Dystopian

Review: Fight For You

Cover of "Fight For You," featuring a sunny picture of the Roman Coliseum with a girl holding a sword in one of the archways
Image from Kayla Bain-Vrba

Title: Fight For You

Author: Kayla Bain-Vrba

Genre: Dystopian

Trigger Warnings: Death, blood/violence, sexual assault, whorephobia, sexualization of female characters

Back Cover:

Sold off to pay her father’s debts, Cherry spends her nights dancing and her days longing for freedom. Determined to break free of her life, she transfers from the dance halls to the stadiums, where all the real money is made.

The only problem with her plan is that she’s not a fighter. In order to learn, Cherry approaches Berlin, one of the best fighters in the stadium. Berlin, however, wants nothing to do with her, and Cherry realizes the hardest fights do not take place in the arena …

Review:

I was really excited about this book. It even made my Top 5 Want to Reads for this year. I guess the joke’s on me for getting so excited about the concept and not reading the reviews. This is the most disappointing book I’ve read this year.

So you know how based on the back cover, it seems like a lot of the story is going to be about Cherry convincing Berlin to teach her to fight? Yeah, Berlin agrees to train her on page 2. Right after their first kiss. Berlin gives Cherry an aggressive kiss after tackling her as a “show of dominance.”

Which leads me to my next problem with this book – Cherry and Berlin are both overly sexualized. At once point, Cherry says “I want people to see me as more than tits and ass,” and yet the author describes both girls mostly in terms of tits, ass, and how horny they make each other. There’s a lot of nudity. There’s a lot of random nipple sucking. There’s a lot of sexual situations that don’t fit the fact that these girls hardly know each other. And most of it reads like amateur erotica.

I don’t want to be That FeministTM, but this novella reads like it is by and for the male gaze. Cherry and Berlin are described in terms of sex appeal, their relationship develops through mutual horniness, and the level of physical intimacy they have as strangers is straight out of a random encounters erotica story. If there had been actual on-page sex when the girls had sex, I would call this amateur erotica with a veneer of gladiators slapped on top.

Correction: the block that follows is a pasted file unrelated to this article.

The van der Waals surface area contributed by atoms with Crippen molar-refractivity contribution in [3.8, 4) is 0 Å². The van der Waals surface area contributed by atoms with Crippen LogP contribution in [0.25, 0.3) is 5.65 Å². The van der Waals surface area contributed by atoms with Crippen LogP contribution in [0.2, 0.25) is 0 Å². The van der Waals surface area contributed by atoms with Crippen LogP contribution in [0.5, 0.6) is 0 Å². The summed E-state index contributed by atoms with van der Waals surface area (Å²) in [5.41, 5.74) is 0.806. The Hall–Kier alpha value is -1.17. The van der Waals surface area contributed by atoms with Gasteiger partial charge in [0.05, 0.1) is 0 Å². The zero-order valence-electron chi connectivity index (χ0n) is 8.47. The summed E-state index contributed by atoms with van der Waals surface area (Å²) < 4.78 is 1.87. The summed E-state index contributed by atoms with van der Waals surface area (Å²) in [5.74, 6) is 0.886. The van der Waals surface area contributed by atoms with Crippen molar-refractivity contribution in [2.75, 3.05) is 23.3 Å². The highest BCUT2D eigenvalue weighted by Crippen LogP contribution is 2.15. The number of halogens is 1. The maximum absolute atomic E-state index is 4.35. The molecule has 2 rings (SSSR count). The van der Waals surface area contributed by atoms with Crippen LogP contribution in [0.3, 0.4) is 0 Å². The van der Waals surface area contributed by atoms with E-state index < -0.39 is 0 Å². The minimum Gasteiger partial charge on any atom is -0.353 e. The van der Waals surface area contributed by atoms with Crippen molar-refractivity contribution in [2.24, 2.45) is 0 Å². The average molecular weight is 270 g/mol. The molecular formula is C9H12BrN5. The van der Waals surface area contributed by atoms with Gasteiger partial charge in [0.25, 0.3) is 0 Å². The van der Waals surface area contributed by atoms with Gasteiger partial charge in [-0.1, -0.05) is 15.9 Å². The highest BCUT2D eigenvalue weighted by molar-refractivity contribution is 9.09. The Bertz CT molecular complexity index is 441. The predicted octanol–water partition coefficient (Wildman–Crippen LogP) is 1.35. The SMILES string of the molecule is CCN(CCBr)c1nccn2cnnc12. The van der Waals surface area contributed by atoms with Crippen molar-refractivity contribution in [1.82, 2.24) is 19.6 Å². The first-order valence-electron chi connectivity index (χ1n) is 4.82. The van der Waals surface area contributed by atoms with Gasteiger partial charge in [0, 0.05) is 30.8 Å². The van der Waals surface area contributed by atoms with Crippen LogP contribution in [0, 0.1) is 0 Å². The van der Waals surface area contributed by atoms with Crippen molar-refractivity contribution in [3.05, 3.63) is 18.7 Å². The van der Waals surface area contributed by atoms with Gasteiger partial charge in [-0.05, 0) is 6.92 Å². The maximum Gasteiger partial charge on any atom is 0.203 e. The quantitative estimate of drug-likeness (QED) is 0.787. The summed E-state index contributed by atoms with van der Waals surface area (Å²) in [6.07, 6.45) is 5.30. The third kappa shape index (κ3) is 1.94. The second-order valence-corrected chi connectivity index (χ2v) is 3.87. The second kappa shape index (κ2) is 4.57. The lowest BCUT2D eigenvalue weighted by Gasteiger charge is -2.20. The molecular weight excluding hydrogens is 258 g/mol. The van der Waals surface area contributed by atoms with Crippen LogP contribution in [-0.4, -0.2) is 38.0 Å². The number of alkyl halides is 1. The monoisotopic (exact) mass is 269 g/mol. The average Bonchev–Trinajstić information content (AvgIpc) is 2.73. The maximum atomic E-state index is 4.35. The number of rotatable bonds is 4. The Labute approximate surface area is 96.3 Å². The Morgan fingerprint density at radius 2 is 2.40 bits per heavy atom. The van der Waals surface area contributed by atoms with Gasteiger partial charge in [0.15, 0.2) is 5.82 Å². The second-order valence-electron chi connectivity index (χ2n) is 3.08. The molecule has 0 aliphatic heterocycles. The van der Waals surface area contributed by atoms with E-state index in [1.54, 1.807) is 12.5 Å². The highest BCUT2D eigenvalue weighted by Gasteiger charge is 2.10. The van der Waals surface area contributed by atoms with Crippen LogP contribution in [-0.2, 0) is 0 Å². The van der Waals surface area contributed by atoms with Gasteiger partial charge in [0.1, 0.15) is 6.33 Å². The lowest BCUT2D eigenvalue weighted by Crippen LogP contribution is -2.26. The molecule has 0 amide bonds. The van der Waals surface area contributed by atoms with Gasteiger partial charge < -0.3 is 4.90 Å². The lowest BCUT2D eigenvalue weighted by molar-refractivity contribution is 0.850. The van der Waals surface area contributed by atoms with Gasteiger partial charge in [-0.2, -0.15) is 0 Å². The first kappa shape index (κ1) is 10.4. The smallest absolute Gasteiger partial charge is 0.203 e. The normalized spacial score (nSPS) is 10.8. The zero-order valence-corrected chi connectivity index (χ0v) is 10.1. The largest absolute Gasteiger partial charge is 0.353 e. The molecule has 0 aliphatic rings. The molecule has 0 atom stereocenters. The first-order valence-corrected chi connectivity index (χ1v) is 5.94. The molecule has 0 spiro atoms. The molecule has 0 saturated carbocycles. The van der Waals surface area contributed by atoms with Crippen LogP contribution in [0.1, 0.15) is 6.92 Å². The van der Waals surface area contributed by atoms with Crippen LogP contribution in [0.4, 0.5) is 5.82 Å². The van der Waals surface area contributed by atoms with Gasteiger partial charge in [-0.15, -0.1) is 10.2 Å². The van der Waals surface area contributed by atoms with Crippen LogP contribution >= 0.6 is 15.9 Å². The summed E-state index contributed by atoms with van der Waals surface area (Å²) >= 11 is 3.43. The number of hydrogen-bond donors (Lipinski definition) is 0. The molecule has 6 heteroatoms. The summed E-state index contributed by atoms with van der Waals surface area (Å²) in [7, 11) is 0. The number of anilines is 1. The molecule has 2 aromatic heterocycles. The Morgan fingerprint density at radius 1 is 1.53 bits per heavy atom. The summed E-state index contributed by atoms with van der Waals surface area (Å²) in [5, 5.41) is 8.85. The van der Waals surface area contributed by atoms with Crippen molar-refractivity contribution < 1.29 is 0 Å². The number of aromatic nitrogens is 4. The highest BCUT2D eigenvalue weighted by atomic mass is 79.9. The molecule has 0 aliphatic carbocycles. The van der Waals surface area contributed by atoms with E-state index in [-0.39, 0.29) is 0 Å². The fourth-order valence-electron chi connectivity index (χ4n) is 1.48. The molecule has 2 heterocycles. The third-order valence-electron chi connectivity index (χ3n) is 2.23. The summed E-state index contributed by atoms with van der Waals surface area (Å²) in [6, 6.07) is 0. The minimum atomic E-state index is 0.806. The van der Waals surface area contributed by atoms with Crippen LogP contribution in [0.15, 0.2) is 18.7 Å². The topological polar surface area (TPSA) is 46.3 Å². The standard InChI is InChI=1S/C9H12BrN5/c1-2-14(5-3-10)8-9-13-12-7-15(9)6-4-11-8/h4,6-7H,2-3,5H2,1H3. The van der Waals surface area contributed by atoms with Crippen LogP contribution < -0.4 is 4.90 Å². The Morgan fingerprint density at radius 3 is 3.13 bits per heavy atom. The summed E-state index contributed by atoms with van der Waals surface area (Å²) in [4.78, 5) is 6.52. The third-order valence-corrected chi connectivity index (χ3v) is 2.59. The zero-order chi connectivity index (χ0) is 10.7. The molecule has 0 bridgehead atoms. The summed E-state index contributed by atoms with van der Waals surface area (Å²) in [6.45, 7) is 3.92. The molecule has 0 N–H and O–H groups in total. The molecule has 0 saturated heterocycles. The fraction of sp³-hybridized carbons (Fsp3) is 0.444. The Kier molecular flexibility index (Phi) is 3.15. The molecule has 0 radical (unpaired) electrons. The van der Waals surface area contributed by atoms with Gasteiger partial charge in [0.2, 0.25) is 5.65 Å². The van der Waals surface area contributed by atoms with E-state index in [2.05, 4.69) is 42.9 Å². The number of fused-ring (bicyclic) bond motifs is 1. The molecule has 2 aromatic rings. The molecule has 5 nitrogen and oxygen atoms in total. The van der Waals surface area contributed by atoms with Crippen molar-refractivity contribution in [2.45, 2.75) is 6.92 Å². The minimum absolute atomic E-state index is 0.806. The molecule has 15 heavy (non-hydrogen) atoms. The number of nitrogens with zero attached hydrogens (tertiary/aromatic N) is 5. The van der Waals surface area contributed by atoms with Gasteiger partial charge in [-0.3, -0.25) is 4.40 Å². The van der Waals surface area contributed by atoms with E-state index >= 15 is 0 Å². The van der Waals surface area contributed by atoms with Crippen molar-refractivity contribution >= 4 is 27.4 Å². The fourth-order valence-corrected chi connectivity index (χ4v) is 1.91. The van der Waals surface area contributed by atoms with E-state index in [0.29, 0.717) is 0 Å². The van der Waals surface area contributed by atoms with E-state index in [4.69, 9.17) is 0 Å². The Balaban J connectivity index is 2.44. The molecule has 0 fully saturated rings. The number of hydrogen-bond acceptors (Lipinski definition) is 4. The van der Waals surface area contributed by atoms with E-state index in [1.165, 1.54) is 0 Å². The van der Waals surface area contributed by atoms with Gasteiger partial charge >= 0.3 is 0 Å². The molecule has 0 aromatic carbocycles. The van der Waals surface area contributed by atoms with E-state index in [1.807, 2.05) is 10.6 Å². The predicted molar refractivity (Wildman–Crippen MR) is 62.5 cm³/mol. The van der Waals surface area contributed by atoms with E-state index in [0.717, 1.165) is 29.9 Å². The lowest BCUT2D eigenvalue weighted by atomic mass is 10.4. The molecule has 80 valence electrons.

The pacing was also very bad. It moved much too fast and didn’t focus enough on anything to give either of the girls real emotions. The conflicts between Berlin and Cherry feel contrived and both girls get over them within a few paragraphs with no emotional growth shown, and you get no sense of the world (other than this is some sort of dystopian society where people or their family members are sold to work in The Zone if they can’t pay their debts).

A short list of other problems that I want to mention but not spend an entire paragraph on:

  • Both girls act like sex work is awful/shameful/makes you less of a person.
  • Two unnecessary sexual assault scenes.
  • It’s not really clear how one actually makes money off the fights. Maybe betting on them?
  • It’s mentioned offhandedly that the fights are mostly about the sex appeal – which is just, what???
  • The line “You’re going to be turned on when you’re fighting.”

This could have easily been expanded into a novel – and I think with time to flesh out the world and the characters of Cherry and Berlin, this could have been at least good. Berlin has an interesting past, and Cherry at least has some family history that could have been explored. The world could have been interesting. And I still love stories about fighting in arenas for money. I’m mostly upset about this novella because it could have been good, and I wanted it to be – it just wasn’t.

Advertisements
Contemporary

Review: The Melody of You and Me

Cover of "The Melody of You and Me," featuring white text over a picture of the legs and feet of a girl wearing ripped jeans and black shoes
Image from LGBTQ Reads

Title: The Melody of You and Me

Series: Lillac Town #1

Author: M. Hollis

Genre: Contemporary Romance

Trigger Warnings: Explicit lesbian sex

Back Cover:

After dropping out of university and breaking up with her girlfriend of three years, Chris Morrison’s life is now a mind-numbing mess. She doubts that working at the small neighborhood bookstore is going to change that. The rest of her time is spent mostly playing guitar and ignoring the many messages her mother keeps sending her about going back to college.

But one day, an adorable and charming new bookseller waltzes her way into Chris’s life. Josie Navarro is sweet, flirty, and she always has a new book in her hands. The two girls start a fast friendship that, for Chris, holds the promise of something more. But is she reading too much into this or is it possible that Josie feels the same way?

Review:

I picked this book up for two reasons: It was gay and it was free. And I read it because I had it as a PDF that I could put on my phone and read when I didn’t have a wifi connection.

Overall, I found it pretty unspectacular – but then again, contemporary romance is decidedly not my genre.

You have Chris, a music-loving college dropout who actually seems perfectly happy not going to college and just working at the local bookstore, except she’s getting very annoyed at her mother pushing her to go back to school. Then there’s Josie, a Filipino (or half-Filipino, I can’t remember) ballet dancer new to town who is cute, flirty, and energetic. This novella is so short, there’s not a lot of room for character development, although Chris gets a little.